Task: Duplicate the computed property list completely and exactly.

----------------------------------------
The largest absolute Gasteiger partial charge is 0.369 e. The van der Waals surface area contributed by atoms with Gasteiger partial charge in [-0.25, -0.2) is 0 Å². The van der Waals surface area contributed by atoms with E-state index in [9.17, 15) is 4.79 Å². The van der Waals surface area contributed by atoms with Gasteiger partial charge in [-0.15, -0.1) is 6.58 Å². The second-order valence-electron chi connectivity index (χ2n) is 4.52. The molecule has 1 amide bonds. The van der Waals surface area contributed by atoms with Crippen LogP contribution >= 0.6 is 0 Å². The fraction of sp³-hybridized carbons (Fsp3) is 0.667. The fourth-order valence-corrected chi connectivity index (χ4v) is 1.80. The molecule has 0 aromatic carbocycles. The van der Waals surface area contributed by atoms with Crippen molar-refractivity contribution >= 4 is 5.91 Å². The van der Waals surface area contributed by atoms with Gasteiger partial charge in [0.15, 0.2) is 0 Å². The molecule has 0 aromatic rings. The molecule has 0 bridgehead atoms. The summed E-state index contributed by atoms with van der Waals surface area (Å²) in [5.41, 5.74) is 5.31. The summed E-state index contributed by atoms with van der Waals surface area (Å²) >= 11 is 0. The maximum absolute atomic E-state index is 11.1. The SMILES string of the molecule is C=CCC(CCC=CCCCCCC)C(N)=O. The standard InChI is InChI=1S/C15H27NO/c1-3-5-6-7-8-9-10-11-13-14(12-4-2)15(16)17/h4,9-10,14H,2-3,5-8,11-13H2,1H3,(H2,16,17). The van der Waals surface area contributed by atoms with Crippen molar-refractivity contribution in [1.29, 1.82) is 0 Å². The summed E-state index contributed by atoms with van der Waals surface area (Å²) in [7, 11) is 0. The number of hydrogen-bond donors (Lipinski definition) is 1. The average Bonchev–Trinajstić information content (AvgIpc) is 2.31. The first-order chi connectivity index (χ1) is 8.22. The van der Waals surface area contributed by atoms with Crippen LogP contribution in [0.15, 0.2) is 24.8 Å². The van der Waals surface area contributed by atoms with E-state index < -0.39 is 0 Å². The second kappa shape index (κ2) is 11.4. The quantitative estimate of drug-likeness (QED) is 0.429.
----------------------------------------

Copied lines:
The largest absolute Gasteiger partial charge is 0.369 e. The van der Waals surface area contributed by atoms with Gasteiger partial charge in [-0.25, -0.2) is 0 Å². The van der Waals surface area contributed by atoms with E-state index in [9.17, 15) is 4.79 Å². The van der Waals surface area contributed by atoms with Gasteiger partial charge in [-0.15, -0.1) is 6.58 Å². The second-order valence-electron chi connectivity index (χ2n) is 4.52. The molecule has 1 amide bonds. The van der Waals surface area contributed by atoms with Crippen LogP contribution >= 0.6 is 0 Å². The fraction of sp³-hybridized carbons (Fsp3) is 0.667. The fourth-order valence-corrected chi connectivity index (χ4v) is 1.80. The molecule has 0 aromatic carbocycles. The van der Waals surface area contributed by atoms with Crippen molar-refractivity contribution >= 4 is 5.91 Å². The van der Waals surface area contributed by atoms with Gasteiger partial charge in [0.15, 0.2) is 0 Å². The molecule has 0 aromatic rings. The molecule has 0 bridgehead atoms. The summed E-state index contributed by atoms with van der Waals surface area (Å²) in [5.41, 5.74) is 5.31. The summed E-state index contributed by atoms with van der Waals surface area (Å²) >= 11 is 0. The maximum absolute atomic E-state index is 11.1. The SMILES string of the molecule is C=CCC(CCC=CCCCCCC)C(N)=O. The standard InChI is InChI=1S/C15H27NO/c1-3-5-6-7-8-9-10-11-13-14(12-4-2)15(16)17/h4,9-10,14H,2-3,5-8,11-13H2,1H3,(H2,16,17). The van der Waals surface area contributed by atoms with Crippen molar-refractivity contribution in [1.29, 1.82) is 0 Å². The summed E-state index contributed by atoms with van der Waals surface area (Å²) in [7, 11) is 0. The number of hydrogen-bond donors (Lipinski definition) is 1. The average Bonchev–Trinajstić information content (AvgIpc) is 2.31. The first-order chi connectivity index (χ1) is 8.22. The van der Waals surface area contributed by atoms with Crippen LogP contribution in [0.15, 0.2) is 24.8 Å². The van der Waals surface area contributed by atoms with E-state index < -0.39 is 0 Å². The second kappa shape index (κ2) is 11.4. The quantitative estimate of drug-likeness (QED) is 0.429.